The Fourth Amendment is the most frequently referred to amendment mentioned during police procedural dramas. Law enforcement cannot conduct unreasonable searches and seizures, which typically means a team of police officers cannot enter your home unless they present a valid warrant issued by a judge who has jurisdiction over the area where you live. The exception to the no unreasonable searches and seizures rule is when a law enforcement agency determines there is probable cause to enter a home because of the current commission of a crime. 

    5th Amendment

    “You have the right to remain silent.” As another common scene found in police procedural dramas, “You have the right to remain silent” is part of the rights given to Americans under the Fifth Amendment of the United States Constitution. You have the right not to incriminate yourself in any manner, from confessing to a crime to showing law enforcement where you hid evidence. Police officers are supposed to read every suspect their Miranda rights, which include the right to remain silent.

    8th Amendment

    The founding fathers of the United States added the Eighth Amendment of the United States Constitution to protect American citizens against cruel and unusual punishment. When a law enforcement officer decides to take justice into his or her own hands instead of allowing due process to settle a case, the officer has violated the Eighth Amendment. For example, the judicial system ruled the death of 12-year-old Tamir Rice for carrying a pellet gun constituted cruel and unusual punishment.

    14th Amendment

    The Fourteenth Amendment provides much broader Constitutional rights that ensure every American citizen receives due process. This means law enforcement personnel cannot deprive an American citizen of life, liberty, and/or property until due process runs its legal course.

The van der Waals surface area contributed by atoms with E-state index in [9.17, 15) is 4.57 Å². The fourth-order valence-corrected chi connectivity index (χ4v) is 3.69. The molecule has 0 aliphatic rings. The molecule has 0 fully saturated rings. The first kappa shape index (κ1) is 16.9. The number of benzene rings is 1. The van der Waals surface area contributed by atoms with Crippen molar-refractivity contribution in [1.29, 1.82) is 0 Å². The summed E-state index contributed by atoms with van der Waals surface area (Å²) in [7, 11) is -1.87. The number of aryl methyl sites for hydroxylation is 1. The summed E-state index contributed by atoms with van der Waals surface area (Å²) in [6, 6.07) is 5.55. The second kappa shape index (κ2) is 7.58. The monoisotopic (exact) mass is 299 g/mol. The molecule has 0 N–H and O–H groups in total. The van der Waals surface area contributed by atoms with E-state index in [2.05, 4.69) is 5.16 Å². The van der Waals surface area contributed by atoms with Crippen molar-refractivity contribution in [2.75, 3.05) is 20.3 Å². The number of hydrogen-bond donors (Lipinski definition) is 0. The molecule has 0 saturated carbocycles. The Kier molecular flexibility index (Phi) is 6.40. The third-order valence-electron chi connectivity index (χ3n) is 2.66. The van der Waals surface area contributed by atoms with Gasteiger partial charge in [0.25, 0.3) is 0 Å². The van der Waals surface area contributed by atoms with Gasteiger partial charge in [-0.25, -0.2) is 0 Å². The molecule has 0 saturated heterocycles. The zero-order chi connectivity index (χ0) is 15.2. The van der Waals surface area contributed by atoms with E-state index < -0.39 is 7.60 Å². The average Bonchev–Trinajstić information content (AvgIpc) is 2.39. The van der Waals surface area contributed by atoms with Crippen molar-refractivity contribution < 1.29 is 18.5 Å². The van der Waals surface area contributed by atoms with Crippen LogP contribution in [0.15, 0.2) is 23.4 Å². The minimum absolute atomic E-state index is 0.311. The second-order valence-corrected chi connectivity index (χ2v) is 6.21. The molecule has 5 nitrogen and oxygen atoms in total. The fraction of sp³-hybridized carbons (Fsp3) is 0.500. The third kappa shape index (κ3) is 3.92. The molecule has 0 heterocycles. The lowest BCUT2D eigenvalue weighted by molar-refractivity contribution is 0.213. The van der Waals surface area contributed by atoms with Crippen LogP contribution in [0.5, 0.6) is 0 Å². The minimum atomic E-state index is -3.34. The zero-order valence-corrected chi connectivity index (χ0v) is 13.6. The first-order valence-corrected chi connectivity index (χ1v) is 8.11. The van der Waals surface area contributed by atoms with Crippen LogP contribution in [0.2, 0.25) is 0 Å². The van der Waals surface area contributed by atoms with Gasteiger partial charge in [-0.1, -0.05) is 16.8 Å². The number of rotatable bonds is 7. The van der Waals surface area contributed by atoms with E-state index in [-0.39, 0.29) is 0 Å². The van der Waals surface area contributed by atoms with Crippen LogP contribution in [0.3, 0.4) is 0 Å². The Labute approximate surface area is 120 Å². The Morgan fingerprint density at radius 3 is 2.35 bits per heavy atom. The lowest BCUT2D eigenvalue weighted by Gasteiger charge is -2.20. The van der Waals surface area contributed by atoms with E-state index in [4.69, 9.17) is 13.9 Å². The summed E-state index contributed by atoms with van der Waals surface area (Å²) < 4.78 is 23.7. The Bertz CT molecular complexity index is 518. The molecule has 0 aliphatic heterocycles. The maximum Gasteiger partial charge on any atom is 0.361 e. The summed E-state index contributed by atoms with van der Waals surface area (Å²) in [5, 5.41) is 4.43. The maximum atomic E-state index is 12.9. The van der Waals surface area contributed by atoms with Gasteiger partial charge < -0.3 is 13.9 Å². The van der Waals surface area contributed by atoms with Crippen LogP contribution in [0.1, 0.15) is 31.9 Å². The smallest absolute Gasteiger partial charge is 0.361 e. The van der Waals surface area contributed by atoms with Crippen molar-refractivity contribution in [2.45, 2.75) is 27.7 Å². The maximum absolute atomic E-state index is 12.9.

• What Types of Intimidation Tactics Do Police Use the Most?

    The key to knowing how to handle police intimidation involves detecting an act committed by a law enforcement officer that produces negative emotions such as fear and anxiety. We tend to make poor decisions when we experience fear and anxiety, which is why some law enforcement officers like to cross the line when investigating a case.

    Verbal Threats

    Verbal threats such as “Either you cooperate or go to jail” are often used during interrogations. Another popular threat is to threaten the incarceration of a loved one, even if the loved one is not considered a suspect during the investigation of a crime. Unless you wear a wire, proving a police officer issued a verbal threat is difficult to do. Working with one of the civil rights lawyers at Morgan and Morgan can help you prove the issuance of a verbal threat.

    Excessive Force